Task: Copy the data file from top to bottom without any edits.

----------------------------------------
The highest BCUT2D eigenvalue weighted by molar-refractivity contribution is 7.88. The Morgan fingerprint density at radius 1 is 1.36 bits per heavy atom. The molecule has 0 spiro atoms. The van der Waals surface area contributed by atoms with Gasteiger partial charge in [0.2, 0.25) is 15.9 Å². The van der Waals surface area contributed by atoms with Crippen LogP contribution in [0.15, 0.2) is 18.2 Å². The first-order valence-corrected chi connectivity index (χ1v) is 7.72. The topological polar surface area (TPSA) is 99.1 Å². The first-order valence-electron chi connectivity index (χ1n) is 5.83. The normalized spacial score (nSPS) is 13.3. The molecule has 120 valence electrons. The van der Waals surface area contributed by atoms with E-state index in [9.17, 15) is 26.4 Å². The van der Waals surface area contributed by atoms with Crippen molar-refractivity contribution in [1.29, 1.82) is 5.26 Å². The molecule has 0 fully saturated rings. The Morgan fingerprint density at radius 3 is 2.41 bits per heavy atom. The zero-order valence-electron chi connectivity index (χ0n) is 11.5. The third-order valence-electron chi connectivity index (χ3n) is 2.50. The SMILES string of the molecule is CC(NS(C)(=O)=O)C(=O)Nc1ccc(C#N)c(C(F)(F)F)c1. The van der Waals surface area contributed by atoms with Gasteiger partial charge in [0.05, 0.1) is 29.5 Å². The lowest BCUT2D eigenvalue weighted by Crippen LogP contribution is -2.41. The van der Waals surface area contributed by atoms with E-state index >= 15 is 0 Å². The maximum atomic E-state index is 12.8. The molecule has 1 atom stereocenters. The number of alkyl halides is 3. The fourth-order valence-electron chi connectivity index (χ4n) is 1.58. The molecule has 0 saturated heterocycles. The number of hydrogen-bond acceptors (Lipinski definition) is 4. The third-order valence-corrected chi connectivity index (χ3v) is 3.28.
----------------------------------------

The highest BCUT2D eigenvalue weighted by molar-refractivity contribution is 7.88. The Morgan fingerprint density at radius 1 is 1.36 bits per heavy atom. The molecule has 0 spiro atoms. The van der Waals surface area contributed by atoms with Gasteiger partial charge in [0.2, 0.25) is 15.9 Å². The van der Waals surface area contributed by atoms with Crippen LogP contribution in [0.15, 0.2) is 18.2 Å². The first-order valence-corrected chi connectivity index (χ1v) is 7.72. The topological polar surface area (TPSA) is 99.1 Å². The first-order valence-electron chi connectivity index (χ1n) is 5.83. The normalized spacial score (nSPS) is 13.3. The molecule has 120 valence electrons. The van der Waals surface area contributed by atoms with E-state index in [9.17, 15) is 26.4 Å². The van der Waals surface area contributed by atoms with Crippen molar-refractivity contribution in [1.29, 1.82) is 5.26 Å². The molecule has 0 fully saturated rings. The Morgan fingerprint density at radius 3 is 2.41 bits per heavy atom. The zero-order valence-electron chi connectivity index (χ0n) is 11.5. The third-order valence-electron chi connectivity index (χ3n) is 2.50. The SMILES string of the molecule is CC(NS(C)(=O)=O)C(=O)Nc1ccc(C#N)c(C(F)(F)F)c1. The van der Waals surface area contributed by atoms with Gasteiger partial charge in [0.05, 0.1) is 29.5 Å². The lowest BCUT2D eigenvalue weighted by Crippen LogP contribution is -2.41. The van der Waals surface area contributed by atoms with E-state index >= 15 is 0 Å². The maximum atomic E-state index is 12.8. The molecule has 1 atom stereocenters. The number of alkyl halides is 3. The fourth-order valence-electron chi connectivity index (χ4n) is 1.58. The molecule has 0 saturated heterocycles. The number of hydrogen-bond acceptors (Lipinski definition) is 4. The third-order valence-corrected chi connectivity index (χ3v) is 3.28.